Are you Facebook dependent?

People always joke about how you're addicted to Facebook? Well, it's possible you could be dependent on the social network.
Jan 03, 2016

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  • Facebook is everywhere. It's on your phone, laptop, tablet, watch, TV and even on your mind when you're not thinking about it.

  • In fact, Facebook is such a widespread social media network that some have begun to feel dependent upon it, a new study found.

  • People who often use Facebook to read the news, play games, meet new people or get feedback on their posts may be dependent on the social network, a press release said. Most signs for dependency rely on a user's need for information and entertainment, like "about the local festival scheduled for this weekend," the press release said.

  • But this isn't necessarily a bad thing. Some people use Facebook as a way to get personal feedback on their goals, even though that makes them rely more heavily on the social network. People who use Facebook often are also sometimes searching for "a deeper understanding of themselves."

  • "They might post that they went to the gym. Maybe they'll share a post expressing a certain political stance or personal challenge they're facing. They rely on feedback from Facebook friends to better understand themselves," Ferris said in the press release.

  • Those users may also use Facebook as a way to cope with problems, since they gain insight from their friends and followers about how to deal with tragedies and stressful situations, the study said.

  • To find this, researchers studied 301 Facebook users from 18 to 68 years old who used the site at least once a month. They found those who see Facebook as helpful would also go to the site to meet new people and look for attention from their followers.

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  • Too much Facebook use has been a cause of concern for some researchers. A study out of Poland earlier this year found that too much time on Facebook could lead to depression. Some may call this addiction, while others said it is merely a side affect of becoming too dependent on Facebook, Reuters reported.

  • "A large body of research … shows that Internet addiction often co-occurs with other disorders, such as depression, loneliness, sexual dysfunction, or other addictions," the study team wrote, Reuters reported. "The main aim of our study was to answer the question of whether depression and daily Internet use time was related to Facebook intrusion."

  • Of course, this isn't true for everyone, since personality traits affect how you use Facebook and what you gain from it. For example, Dr. Robert Cloning from Washington University School of Medicine in St. Louis told Reuters that introverted people are more likely to be dependent on Facebook because of their shyness.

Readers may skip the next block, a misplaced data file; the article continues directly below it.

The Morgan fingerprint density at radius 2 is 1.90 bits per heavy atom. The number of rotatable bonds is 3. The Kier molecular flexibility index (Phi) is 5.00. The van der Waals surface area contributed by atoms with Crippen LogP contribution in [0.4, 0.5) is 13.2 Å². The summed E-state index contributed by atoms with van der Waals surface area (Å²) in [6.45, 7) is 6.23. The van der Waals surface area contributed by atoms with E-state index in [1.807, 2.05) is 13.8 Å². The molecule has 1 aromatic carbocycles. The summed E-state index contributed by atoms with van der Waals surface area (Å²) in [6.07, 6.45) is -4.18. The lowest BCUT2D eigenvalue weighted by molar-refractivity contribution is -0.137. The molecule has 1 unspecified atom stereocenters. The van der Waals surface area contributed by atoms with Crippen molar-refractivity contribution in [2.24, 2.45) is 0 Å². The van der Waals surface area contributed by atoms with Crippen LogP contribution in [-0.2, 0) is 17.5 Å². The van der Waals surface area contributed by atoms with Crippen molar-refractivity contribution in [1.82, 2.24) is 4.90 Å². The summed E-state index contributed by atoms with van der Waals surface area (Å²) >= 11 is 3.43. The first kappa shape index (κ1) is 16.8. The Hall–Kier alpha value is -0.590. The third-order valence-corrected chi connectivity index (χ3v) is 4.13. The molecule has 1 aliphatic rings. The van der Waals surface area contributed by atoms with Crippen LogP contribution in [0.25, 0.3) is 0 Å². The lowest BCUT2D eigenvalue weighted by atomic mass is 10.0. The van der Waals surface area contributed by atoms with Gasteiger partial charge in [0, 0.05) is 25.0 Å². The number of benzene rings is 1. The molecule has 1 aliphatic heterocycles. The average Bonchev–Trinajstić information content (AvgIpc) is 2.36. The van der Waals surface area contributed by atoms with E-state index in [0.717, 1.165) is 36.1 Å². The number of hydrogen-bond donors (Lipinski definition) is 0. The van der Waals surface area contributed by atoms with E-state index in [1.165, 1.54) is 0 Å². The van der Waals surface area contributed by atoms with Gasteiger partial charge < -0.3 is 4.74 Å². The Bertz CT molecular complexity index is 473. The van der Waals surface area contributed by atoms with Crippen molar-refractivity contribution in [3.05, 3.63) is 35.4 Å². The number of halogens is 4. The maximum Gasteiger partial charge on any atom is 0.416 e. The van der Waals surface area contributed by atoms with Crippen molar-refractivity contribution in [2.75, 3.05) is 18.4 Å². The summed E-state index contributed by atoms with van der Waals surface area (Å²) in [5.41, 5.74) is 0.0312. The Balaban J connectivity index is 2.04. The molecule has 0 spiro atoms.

• "If you are introverted and socially shy, then your social skills may not be very good," he said. "So using your intelligence to navigate the Internet allows you to create an image that may not be very accurate, but that gets you social contacts — it's like you can kind of live a lie or a fantasy on the Internet."

  • Facebook is also known to be bad for one's mental health since it makes people feel too nostalgic about their past, and it may even create "something of an identity crisis" for users, Medical Daily reported.

  • In fact, a study out of the University of Michigan found that people often become more unhappy with more Facebook use, experiencing levels of worry and loneliness. These feelings are often created when people see that their friends are getting more likes than they are.

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  • But this doesn't apply to everyone. In fact, most users use Facebook "to lift their spirits when they're feeling down by navigating their old photos and wall posts in which they've interacted with family and friends," ThinkProgress reported.

  • This is according to a 2013 study out of the University of Portsmouth, which found that people will use Facebook as a sort of "self-soothing" program to calm their stresses by revisiting old photos, videos and timeline posts, The Huffington Post reported.

  • "Facebook is marketed as a means of communicating with others," psychologist Clare Wilson said. "Yet this research shows we are more likely to use it to connect with our past selves, perhaps when our present selves need reassuring. The pictures we often post are reminders of a positive past event. When in the grip of a negative mood, it is too easy to forget how good we often feel. Our positive posts can remind us of this."

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Herb Scribner is a writer for Deseret Digital Media.

Website: https://twitter.com/HerbScribner

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